"Rafael [De La Torre] had one hectare (about 2.5 acres) of land but he was not using it," said Renzo Macas, agricultural technician in Ecuador. "The success here is that the whole family could work their crops, which was essential, as they didn't have very much money for food. Rafael has done very well in this program. He gets seed from his own crops now so he doesn't have to buy it anymore. It's now been one year since he graduated from our program, and the family continues with the same, small-scale agriculture model we taught them. Just last week, he harvested 60 bags of potatoes, with each bag weighing 100 pounds. He sold 30 bags and kept the rest for food, seed potatoes, and food storage."
The De La Torre family has 10 children and joined the Church in 1981. Their oldest son served a mission in Chile. Brother De La Torre is first counselor in the bishopric of his ward.
Home-Grown Food Overcomes Disaster
Milton Yamberla and his family of four live just a few miles from the De La Torre family. Brother Yamberla is bishop of the Pucar Ward in the Imbabura Stake. The Yamberlas were referred to the program by their stake president for assistance. Today, the Yamberla family is successfully raising six crops, plus chickens, guinea pigs, and rabbits on less than three acres of land.
"The Yamberlas were one of the first 11 families in the ... program," said Richard Brimhall. "In less than two years, they produced 10,000 pounds of dry crops such as wheat, corn, and beans, and nearly 3,000 pounds of high-quality protein from small animals. They reached self-sufficiency in just 18 months. They became so successful they were able to buy a used car—unheard of in this area—and use it for family transportation and to earn income to transport others.
As a result of the success of the first 11 families, the priesthood leaders requested an expansion to 60 more families—30 from each of the two stakes in the Otavalo region.
"Nutritional self-sufficiency can be achieved with as few as three successful crop cycles," said Allen Christensen, director of program. "But families require some help to get started. Without training and assistance, it's nearly impossible to get to the first rung on the developmental ladder. It's simply out of reach. Once their feet are planted firmly on the first rung, economic progress is rapid."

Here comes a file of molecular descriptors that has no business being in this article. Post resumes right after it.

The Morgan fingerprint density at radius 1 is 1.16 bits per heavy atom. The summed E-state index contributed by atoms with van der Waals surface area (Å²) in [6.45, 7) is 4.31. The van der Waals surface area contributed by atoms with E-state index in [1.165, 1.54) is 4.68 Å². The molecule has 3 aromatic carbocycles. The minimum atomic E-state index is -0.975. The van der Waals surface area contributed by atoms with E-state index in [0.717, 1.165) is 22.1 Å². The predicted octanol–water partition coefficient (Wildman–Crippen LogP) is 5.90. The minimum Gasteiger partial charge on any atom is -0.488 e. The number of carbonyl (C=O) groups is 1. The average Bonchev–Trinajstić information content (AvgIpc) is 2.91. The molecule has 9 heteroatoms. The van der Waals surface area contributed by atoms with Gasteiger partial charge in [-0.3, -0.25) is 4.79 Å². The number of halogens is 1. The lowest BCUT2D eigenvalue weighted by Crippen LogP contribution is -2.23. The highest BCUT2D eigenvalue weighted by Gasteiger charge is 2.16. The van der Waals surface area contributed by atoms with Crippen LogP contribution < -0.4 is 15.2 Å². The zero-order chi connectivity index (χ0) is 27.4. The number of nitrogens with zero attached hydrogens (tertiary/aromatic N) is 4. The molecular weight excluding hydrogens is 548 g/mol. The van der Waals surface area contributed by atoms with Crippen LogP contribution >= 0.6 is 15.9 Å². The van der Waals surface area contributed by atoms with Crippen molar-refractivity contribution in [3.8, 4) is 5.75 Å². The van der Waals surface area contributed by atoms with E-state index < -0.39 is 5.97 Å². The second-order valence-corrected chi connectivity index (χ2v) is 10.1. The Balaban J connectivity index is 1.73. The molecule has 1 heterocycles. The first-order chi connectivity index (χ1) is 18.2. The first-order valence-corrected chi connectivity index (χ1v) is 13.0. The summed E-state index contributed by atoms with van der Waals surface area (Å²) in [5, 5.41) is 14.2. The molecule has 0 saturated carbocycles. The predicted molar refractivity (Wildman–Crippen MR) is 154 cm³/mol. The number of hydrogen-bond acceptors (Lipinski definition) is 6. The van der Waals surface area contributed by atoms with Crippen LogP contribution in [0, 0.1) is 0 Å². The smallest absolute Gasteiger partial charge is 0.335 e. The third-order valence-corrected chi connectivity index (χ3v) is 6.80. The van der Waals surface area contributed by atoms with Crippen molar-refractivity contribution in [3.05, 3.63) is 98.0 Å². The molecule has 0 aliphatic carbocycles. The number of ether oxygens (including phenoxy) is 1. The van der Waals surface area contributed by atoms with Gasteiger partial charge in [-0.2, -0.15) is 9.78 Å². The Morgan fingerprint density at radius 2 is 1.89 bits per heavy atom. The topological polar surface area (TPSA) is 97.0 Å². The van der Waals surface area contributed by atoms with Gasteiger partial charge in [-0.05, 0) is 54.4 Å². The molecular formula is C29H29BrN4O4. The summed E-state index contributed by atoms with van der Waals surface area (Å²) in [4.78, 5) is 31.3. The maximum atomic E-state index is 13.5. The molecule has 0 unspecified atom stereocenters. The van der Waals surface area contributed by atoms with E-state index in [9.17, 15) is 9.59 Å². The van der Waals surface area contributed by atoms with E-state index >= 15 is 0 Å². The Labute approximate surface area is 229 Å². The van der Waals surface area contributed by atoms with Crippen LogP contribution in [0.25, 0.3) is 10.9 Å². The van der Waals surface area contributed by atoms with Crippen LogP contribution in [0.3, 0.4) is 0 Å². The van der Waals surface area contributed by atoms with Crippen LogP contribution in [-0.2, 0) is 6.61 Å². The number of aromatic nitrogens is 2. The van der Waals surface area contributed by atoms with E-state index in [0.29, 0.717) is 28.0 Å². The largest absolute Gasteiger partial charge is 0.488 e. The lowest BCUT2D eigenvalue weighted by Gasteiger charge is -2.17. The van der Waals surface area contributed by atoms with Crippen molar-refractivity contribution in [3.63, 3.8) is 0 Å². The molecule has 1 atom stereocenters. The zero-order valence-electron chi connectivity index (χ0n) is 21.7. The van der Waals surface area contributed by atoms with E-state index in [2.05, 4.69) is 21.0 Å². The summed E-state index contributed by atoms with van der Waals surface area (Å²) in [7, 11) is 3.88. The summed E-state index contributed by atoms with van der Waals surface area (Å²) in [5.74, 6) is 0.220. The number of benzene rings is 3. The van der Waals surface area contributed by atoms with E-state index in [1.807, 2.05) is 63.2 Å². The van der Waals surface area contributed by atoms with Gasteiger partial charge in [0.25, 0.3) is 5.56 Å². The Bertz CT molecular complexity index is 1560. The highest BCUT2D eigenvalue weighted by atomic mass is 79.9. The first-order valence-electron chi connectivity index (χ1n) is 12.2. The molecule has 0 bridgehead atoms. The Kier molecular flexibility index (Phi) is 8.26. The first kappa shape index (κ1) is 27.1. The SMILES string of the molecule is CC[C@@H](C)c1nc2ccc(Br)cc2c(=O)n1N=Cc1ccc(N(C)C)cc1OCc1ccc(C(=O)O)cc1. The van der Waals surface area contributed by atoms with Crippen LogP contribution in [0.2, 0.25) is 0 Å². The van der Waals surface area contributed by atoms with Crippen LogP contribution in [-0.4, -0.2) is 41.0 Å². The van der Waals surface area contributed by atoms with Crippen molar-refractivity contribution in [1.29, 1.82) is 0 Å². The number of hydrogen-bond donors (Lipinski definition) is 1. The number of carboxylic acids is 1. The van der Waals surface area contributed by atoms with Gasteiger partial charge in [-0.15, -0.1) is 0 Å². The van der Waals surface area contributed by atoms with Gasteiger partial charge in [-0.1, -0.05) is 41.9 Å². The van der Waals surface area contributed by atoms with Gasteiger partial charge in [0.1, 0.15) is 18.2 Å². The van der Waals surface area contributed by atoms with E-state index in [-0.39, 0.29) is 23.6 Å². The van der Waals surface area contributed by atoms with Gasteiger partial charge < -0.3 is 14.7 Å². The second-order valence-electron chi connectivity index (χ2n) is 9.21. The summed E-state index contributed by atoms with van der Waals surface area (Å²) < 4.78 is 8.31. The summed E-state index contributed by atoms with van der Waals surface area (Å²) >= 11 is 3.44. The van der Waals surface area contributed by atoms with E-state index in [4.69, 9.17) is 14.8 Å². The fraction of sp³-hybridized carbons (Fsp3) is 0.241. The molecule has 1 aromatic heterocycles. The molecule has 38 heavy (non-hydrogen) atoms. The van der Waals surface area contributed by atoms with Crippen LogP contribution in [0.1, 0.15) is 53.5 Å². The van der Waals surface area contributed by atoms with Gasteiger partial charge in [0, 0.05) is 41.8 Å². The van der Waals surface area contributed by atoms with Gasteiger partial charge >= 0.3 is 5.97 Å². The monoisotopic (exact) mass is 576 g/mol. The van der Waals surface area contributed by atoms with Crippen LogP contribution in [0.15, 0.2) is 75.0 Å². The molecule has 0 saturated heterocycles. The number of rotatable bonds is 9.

"[It] bridges the gap with training, improved seed, fertilizer, and improved methods of crop production and rotation," said Brother Christensen. "Families are given a start of small animals for protein production. Once they've had three successful crop cycles, they can grow sufficient food for themselves. Surplus commodities can be sold at the marketplace, which provides funds for the purchase of fertilizer and other farming necessities, and they can begin their food storage program. Most important, their overall health is improved."
Entire Family Involved
Five miles away is the humble home of Diaz Yamberla. As a single mother, Sister Yamberla relies heavily on her children for their food production. Each year, they plant corn, potatoes, and a large vegetable garden. Following the model, the crops provide for most of the family's food needs. Sister Yamberla gets some support from her two married sisters who live nearby but, for the most part, is self-sufficient. As with other families in the program, the Yamberlas can't afford sheep or cattle, so they raise small animals such as rabbits, guinea pigs, and chickens for protein.
"One of the things we see in emerging nations is that they have been farming the same way for a long time," said Brother Christensen. "The green revolution of the last century has passed them by. We take simple ideas—such as plant density and fertilization—and show them how to improve their yields. There are no extension agents to do that for them. Their success is based on rain. Since rain patterns are sufficient only 50 percent of the time, it takes them three to five years to become nutritionally self-sufficient and generate the ability to sell their excess in the marketplace."
For 32 years, the initiative was known as the Benson Institute as a research department at Brigham Young University. In January 2008, the Institute was moved to LDS Charities. "Nearly 4,000 families in Guatemala, Bolivia, Mexico, Ecuador, Ghana, Morocco, and on reservations in the United States have been involved in the Benson Institute program," said Luis Espinoza of the program. "We're now investigating the feasibility of expanding to other countries."
"President Ezra Taft Benson charged us to take this program to the poorest of the poor," continued Brother Brimhall. "So we tell families the first thing they need to do is provide for their own needs." Instead of planting one crop, families are instructed to plant a diversity of crops from which they can provide everything their family needs. One component of that, however, is a cash crop. On one hectare of land a family can produce enough to feed seven people and have an excess to sell in the market.
"Everywhere else in the world, farmers sell everything to the market and then buy back what is needed by the family," said Brother Brimhall. "The program is revolutionary in this sense. It also gives members the ability to send their children to school and on missions. It's that good . . . especially if they can crop twice a year like they can in Ecuador."